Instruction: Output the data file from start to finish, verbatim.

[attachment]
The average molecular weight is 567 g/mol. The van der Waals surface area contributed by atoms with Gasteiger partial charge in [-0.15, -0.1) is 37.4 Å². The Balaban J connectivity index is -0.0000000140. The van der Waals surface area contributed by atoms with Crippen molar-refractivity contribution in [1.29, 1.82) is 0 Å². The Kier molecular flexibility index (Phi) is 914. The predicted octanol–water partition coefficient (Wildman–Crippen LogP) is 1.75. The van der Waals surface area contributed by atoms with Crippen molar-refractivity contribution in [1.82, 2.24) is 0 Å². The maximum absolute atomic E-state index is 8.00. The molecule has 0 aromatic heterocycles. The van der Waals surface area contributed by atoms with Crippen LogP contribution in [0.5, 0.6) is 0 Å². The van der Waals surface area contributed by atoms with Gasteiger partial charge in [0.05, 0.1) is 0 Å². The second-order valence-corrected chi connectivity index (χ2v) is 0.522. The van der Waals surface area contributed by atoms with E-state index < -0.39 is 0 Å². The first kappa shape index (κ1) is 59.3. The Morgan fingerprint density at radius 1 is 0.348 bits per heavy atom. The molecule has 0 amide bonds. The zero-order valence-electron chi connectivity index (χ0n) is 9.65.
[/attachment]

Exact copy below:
The average molecular weight is 567 g/mol. The van der Waals surface area contributed by atoms with Gasteiger partial charge in [-0.15, -0.1) is 37.4 Å². The Balaban J connectivity index is -0.0000000140. The van der Waals surface area contributed by atoms with Crippen molar-refractivity contribution in [1.29, 1.82) is 0 Å². The Kier molecular flexibility index (Phi) is 914. The predicted octanol–water partition coefficient (Wildman–Crippen LogP) is 1.75. The van der Waals surface area contributed by atoms with Crippen molar-refractivity contribution in [1.82, 2.24) is 0 Å². The maximum absolute atomic E-state index is 8.00. The molecule has 0 aromatic heterocycles. The van der Waals surface area contributed by atoms with Crippen LogP contribution in [0.5, 0.6) is 0 Å². The van der Waals surface area contributed by atoms with Gasteiger partial charge in [0.05, 0.1) is 0 Å². The second-order valence-corrected chi connectivity index (χ2v) is 0.522. The van der Waals surface area contributed by atoms with E-state index < -0.39 is 0 Å². The first kappa shape index (κ1) is 59.3. The Morgan fingerprint density at radius 1 is 0.348 bits per heavy atom. The molecule has 0 amide bonds. The zero-order valence-electron chi connectivity index (χ0n) is 9.65.